28 Apr

What’s Happening with Intel’s Internet of Things Group

WRITTEN BY Paige Tanner FEATURED IN Pre-Release Earnings Reports

Intel’s Internet of Things Group

So far, we’ve seen that Intel (INTC) is touching on every aspect of data—processing, transmitting, storing, and accessing. The company’s IoTG (Internet of Things Group) will focus on the first process, collecting data from various IoT devices.

What’s Happening with Intel’s Internet of Things Group

Intel’s IoTG revenue rose 15% YoY (year-over-year) to $2.6 billion in fiscal 2016. As the company is looking to expand its IoT group, it has increased its R&D (research and development) spending in the space by ~80%. Intel has created the Intel GO brand for its autonomous car efforts and a VR (virtual reality) sports brand for its efforts in virtual reality in sports.

Intel GO 

Intel has entered into several partnerships and has made a few acquisitions to grow in the automotive space. In March 2017, the company announced its second-biggest acquisition, Mobileye (MBLY), to grow in the automotive space. The combination of Mobileye’s and Intel’s technologies creates an end-to-end autonomous-driving solution, from car to data center.

Intel could report Mobileye’s earnings under IoTG, or it could create a separate automotive group. The two companies’ automotive businesses aren’t big enough to be separate business groups. There’s a high probability that Intel reports Mobileye’s earnings under IoTG, which would increase IoTG’s revenue by 30.0% YoY to ~$3.5 billion in fiscal 2017.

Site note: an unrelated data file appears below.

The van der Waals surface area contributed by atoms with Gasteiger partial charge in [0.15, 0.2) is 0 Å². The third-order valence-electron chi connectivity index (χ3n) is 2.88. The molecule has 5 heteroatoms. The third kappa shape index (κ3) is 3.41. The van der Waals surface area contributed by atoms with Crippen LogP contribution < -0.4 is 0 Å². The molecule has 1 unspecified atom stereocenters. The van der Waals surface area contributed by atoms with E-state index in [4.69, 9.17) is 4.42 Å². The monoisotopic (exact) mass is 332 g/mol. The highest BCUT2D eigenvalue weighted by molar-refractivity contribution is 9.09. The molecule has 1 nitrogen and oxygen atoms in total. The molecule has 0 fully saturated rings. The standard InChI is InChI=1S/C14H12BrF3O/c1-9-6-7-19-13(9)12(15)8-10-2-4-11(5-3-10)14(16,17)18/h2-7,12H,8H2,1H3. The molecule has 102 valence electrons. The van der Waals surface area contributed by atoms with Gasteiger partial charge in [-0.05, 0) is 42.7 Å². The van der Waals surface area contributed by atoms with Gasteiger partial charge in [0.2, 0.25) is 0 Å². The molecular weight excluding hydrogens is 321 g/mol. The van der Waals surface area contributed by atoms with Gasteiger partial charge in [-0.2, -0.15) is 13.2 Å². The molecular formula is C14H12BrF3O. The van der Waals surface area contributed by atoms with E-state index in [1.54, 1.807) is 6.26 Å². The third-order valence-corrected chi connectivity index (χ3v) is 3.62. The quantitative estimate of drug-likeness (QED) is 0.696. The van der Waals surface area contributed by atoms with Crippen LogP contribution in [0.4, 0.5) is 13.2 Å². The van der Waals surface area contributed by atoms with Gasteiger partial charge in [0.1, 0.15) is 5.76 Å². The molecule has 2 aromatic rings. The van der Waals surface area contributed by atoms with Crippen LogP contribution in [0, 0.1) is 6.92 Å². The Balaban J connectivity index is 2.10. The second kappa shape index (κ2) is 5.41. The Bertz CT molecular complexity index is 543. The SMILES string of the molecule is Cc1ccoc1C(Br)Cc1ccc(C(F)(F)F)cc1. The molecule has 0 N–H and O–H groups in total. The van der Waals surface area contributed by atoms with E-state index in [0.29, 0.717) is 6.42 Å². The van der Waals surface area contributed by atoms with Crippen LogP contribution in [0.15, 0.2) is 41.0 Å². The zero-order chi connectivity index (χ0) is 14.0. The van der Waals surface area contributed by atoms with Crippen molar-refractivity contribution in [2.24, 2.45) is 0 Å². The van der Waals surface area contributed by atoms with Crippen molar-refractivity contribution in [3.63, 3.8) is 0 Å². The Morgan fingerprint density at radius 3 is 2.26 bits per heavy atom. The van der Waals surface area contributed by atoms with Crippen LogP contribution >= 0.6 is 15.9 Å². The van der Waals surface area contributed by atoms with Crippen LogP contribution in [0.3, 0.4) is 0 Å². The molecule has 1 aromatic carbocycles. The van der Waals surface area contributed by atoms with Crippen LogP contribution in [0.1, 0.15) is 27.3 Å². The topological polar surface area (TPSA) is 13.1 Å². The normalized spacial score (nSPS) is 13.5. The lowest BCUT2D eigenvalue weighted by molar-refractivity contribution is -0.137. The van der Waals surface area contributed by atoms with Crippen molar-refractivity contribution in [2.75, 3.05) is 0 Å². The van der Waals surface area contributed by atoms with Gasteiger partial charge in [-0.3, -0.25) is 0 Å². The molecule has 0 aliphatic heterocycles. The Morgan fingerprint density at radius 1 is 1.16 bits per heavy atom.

In January 2017, Intel acquired a 15% stake in mapping information technology HERE, which is co-owned by Audi, BMW, and Daimler. Intel also has a partnership with BMW to develop an autonomous car platform.

Intel’s VR sports

Intel has partnered with the NFL (National Football League) to install 360-degree replay technology in several stadiums before the 2017 season starts. The technology will comprise camera setups to capture 5K visuals and onsite servers to process up to one terabyte of data per 15- to 30-second clip.

Intel already streams NCCA (National Collegiate Athletic Association) basketball games live on its TrueVR platform. The company has installed seven VR camera arrays. Each array has 12 cameras broadcasting a spherical view of stadium action. Viewers can watch games on Samsung (SSNLF) Gear VR headsets. Intel is likely to make many more IoT announcements in fiscal 2017. Next, we’ll look at Intel’s security business.

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